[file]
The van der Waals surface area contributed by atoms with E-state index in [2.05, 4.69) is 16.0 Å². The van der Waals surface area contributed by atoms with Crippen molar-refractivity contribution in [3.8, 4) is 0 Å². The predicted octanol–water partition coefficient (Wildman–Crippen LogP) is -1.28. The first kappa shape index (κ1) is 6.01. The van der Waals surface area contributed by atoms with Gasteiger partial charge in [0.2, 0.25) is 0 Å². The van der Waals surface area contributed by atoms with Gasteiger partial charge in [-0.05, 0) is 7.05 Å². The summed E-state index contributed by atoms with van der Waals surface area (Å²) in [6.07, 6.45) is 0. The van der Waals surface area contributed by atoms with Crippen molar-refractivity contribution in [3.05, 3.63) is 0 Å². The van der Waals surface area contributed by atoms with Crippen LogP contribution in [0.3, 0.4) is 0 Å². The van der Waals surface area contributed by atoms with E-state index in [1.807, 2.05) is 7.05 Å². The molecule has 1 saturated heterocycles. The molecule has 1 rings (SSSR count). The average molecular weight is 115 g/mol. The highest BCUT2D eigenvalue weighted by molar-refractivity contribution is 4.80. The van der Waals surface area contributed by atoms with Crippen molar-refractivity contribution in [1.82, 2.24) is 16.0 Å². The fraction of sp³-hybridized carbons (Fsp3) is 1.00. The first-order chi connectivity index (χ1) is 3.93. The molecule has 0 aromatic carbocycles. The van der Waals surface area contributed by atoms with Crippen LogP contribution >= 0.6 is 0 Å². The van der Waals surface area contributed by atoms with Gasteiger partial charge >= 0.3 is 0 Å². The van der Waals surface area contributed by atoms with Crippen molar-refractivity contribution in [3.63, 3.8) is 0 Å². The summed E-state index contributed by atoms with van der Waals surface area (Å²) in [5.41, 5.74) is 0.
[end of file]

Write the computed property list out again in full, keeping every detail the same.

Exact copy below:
The van der Waals surface area contributed by atoms with E-state index in [2.05, 4.69) is 16.0 Å². The van der Waals surface area contributed by atoms with Crippen molar-refractivity contribution in [3.8, 4) is 0 Å². The predicted octanol–water partition coefficient (Wildman–Crippen LogP) is -1.28. The first kappa shape index (κ1) is 6.01. The van der Waals surface area contributed by atoms with Gasteiger partial charge in [0.2, 0.25) is 0 Å². The van der Waals surface area contributed by atoms with Gasteiger partial charge in [-0.05, 0) is 7.05 Å². The summed E-state index contributed by atoms with van der Waals surface area (Å²) in [6.07, 6.45) is 0. The van der Waals surface area contributed by atoms with Crippen molar-refractivity contribution in [3.05, 3.63) is 0 Å². The van der Waals surface area contributed by atoms with Crippen LogP contribution in [0.3, 0.4) is 0 Å². The van der Waals surface area contributed by atoms with E-state index in [1.807, 2.05) is 7.05 Å². The molecule has 1 saturated heterocycles. The molecule has 1 rings (SSSR count). The average molecular weight is 115 g/mol. The highest BCUT2D eigenvalue weighted by molar-refractivity contribution is 4.80. The van der Waals surface area contributed by atoms with Crippen molar-refractivity contribution in [1.82, 2.24) is 16.0 Å². The fraction of sp³-hybridized carbons (Fsp3) is 1.00. The first-order chi connectivity index (χ1) is 3.93. The molecule has 0 aromatic carbocycles. The van der Waals surface area contributed by atoms with Crippen LogP contribution >= 0.6 is 0 Å². The van der Waals surface area contributed by atoms with Gasteiger partial charge >= 0.3 is 0 Å². The van der Waals surface area contributed by atoms with Crippen molar-refractivity contribution in [3.63, 3.8) is 0 Å². The summed E-state index contributed by atoms with van der Waals surface area (Å²) in [5.41, 5.74) is 0.